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Featuring Derek Long '04

Position: English Teacher
School: Pittsburgh Oliver High School
Location: Pittsburgh, PA
Graduate School: Indiana University of Pennsylvania
Graduate Program: MA in teaching English

Information about Derek's graduate school experience

(Profiled: December 2011)

 

  How did you connect with this job opportunity?

♦  What attracted you to this position?

♦  What are the most gratifying aspects of your job?

♦  What has been/was your biggest challenge as a first-year teacher?

♦  How did your time at GCC prepare you for the teaching field?

♦  What advice would you give to a current pre-service teacher in order to better prepare for his or her future classroom?

♦  What job search tips would you give to GCC students?

 

How did you connect with this job opportunity?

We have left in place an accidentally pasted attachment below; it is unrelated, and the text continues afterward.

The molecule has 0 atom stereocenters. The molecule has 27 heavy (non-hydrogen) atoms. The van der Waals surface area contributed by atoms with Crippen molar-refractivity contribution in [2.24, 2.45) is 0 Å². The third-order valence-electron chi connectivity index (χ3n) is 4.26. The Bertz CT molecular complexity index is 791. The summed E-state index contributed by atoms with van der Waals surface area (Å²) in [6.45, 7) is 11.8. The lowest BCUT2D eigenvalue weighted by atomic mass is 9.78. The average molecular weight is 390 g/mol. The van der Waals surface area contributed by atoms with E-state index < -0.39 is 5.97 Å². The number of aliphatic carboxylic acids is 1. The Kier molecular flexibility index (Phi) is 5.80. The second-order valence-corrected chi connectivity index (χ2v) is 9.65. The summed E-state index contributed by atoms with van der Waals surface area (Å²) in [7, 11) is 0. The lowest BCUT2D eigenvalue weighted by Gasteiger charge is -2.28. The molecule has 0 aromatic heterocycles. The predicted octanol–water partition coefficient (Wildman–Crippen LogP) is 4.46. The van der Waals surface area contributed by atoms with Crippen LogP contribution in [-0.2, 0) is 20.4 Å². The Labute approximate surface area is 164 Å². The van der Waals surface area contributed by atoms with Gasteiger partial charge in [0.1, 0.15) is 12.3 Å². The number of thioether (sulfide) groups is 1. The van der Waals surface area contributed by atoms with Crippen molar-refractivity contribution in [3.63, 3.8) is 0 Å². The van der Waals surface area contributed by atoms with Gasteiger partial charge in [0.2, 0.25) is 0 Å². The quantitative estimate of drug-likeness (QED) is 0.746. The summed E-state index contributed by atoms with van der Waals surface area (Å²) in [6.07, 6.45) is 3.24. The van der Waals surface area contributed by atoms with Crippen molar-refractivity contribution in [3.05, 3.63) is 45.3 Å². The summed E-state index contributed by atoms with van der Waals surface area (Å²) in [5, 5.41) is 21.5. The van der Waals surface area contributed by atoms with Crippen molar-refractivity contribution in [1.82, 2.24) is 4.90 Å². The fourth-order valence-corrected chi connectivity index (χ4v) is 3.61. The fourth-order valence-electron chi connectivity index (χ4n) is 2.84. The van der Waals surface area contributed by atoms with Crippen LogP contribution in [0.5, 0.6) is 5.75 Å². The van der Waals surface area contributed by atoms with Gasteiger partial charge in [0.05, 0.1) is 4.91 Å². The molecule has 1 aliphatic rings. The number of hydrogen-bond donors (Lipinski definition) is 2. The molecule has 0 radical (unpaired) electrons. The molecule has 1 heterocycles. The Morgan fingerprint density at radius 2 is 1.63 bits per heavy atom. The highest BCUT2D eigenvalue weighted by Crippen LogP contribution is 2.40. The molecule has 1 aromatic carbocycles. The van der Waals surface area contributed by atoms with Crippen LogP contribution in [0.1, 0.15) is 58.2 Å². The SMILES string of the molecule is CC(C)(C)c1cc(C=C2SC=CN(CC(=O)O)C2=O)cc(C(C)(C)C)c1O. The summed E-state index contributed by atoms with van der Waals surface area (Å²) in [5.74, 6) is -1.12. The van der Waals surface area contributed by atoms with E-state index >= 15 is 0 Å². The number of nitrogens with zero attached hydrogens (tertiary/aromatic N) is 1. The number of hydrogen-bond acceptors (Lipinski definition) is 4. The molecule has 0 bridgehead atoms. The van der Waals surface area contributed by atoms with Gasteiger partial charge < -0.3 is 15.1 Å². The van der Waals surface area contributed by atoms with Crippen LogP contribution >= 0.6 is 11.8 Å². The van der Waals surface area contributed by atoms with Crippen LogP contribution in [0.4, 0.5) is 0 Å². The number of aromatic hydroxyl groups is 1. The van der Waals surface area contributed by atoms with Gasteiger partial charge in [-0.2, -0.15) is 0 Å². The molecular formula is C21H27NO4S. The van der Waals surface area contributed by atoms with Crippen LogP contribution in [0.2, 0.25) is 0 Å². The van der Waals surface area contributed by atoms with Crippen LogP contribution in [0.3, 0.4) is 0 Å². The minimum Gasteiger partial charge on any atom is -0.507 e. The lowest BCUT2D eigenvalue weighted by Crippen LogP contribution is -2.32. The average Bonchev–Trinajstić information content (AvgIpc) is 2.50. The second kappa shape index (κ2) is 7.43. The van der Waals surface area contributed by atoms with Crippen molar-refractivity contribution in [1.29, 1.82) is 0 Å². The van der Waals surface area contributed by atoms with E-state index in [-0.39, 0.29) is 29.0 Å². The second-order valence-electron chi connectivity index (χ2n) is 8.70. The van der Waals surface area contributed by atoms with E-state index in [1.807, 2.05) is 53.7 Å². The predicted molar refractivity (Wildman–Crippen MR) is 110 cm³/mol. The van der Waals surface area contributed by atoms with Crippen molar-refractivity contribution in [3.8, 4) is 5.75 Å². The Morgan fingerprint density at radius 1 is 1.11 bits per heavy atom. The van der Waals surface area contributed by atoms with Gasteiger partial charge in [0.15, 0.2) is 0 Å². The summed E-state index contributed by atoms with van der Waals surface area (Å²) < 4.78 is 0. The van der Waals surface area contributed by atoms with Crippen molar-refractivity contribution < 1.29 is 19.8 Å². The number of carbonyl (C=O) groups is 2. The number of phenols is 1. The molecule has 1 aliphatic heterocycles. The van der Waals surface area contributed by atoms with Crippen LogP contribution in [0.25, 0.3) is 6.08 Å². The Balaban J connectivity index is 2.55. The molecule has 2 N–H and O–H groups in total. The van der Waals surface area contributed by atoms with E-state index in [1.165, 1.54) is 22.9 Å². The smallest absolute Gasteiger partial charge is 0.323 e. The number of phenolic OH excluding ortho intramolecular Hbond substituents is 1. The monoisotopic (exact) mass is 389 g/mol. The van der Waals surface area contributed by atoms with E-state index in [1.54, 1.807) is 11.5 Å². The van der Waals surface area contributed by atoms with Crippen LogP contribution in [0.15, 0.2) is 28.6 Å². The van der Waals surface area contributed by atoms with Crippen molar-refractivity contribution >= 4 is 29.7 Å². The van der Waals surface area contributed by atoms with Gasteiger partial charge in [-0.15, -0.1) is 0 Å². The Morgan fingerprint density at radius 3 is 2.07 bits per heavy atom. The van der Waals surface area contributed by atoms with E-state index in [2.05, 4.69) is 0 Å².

At Grove City, I got involved with Urban Impact Foundation through Steel City Ministries. Urban Impact is a Christian non-profit on Pittsburgh’s North Side, and I volunteered with their basketball and education programs. I also worked as a summer day camp counselor. Through those experiences, I felt God calling me to the North Side. After graduating from IUP with my Master’s, I immediately applied to Pittsburgh’s Public Schools, but I was on the 3rd tier. I was hired at Valley High School in New Kensington, so I spent a year teaching there. 3 days before school started, Oliver called me for a job interview, and I was hired the next day.

 

What attracted you to this position?